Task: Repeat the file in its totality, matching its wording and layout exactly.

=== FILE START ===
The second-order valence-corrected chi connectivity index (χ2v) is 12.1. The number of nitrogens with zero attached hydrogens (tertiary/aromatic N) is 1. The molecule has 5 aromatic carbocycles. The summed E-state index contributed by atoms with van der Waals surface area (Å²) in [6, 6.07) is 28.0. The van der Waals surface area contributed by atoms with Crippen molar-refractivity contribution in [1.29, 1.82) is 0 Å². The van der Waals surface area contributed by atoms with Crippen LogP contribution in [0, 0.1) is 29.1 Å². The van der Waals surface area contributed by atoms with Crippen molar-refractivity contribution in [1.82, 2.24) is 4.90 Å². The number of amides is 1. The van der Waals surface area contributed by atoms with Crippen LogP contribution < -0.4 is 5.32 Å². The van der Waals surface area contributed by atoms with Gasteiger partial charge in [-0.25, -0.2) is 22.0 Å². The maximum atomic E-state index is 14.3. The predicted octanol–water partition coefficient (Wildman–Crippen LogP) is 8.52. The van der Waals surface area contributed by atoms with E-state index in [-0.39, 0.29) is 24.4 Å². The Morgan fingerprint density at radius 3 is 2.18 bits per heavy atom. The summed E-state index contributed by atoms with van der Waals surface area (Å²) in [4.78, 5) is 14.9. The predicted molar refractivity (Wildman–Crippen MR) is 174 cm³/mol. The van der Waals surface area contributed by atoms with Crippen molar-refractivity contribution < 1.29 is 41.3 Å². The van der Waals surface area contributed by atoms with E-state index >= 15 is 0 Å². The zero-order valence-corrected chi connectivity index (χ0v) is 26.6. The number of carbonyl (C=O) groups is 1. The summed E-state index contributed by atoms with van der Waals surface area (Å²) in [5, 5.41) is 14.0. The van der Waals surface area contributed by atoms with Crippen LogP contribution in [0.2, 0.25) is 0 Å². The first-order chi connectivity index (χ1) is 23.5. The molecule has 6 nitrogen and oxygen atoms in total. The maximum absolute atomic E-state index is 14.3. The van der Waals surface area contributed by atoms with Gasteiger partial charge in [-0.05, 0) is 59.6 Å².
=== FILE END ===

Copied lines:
The second-order valence-corrected chi connectivity index (χ2v) is 12.1. The number of nitrogens with zero attached hydrogens (tertiary/aromatic N) is 1. The molecule has 5 aromatic carbocycles. The summed E-state index contributed by atoms with van der Waals surface area (Å²) in [6, 6.07) is 28.0. The van der Waals surface area contributed by atoms with Crippen molar-refractivity contribution in [1.29, 1.82) is 0 Å². The van der Waals surface area contributed by atoms with Crippen LogP contribution in [0, 0.1) is 29.1 Å². The van der Waals surface area contributed by atoms with Crippen molar-refractivity contribution in [1.82, 2.24) is 4.90 Å². The number of amides is 1. The van der Waals surface area contributed by atoms with Crippen LogP contribution < -0.4 is 5.32 Å². The van der Waals surface area contributed by atoms with Gasteiger partial charge in [-0.25, -0.2) is 22.0 Å². The maximum atomic E-state index is 14.3. The predicted octanol–water partition coefficient (Wildman–Crippen LogP) is 8.52. The van der Waals surface area contributed by atoms with E-state index in [-0.39, 0.29) is 24.4 Å². The Morgan fingerprint density at radius 3 is 2.18 bits per heavy atom. The summed E-state index contributed by atoms with van der Waals surface area (Å²) in [4.78, 5) is 14.9. The predicted molar refractivity (Wildman–Crippen MR) is 174 cm³/mol. The van der Waals surface area contributed by atoms with Crippen molar-refractivity contribution < 1.29 is 41.3 Å². The van der Waals surface area contributed by atoms with E-state index >= 15 is 0 Å². The zero-order valence-corrected chi connectivity index (χ0v) is 26.6. The number of carbonyl (C=O) groups is 1. The summed E-state index contributed by atoms with van der Waals surface area (Å²) in [5, 5.41) is 14.0. The van der Waals surface area contributed by atoms with Crippen LogP contribution in [0.2, 0.25) is 0 Å². The first-order chi connectivity index (χ1) is 23.5. The molecule has 6 nitrogen and oxygen atoms in total. The maximum absolute atomic E-state index is 14.3. The van der Waals surface area contributed by atoms with Gasteiger partial charge in [-0.05, 0) is 59.6 Å².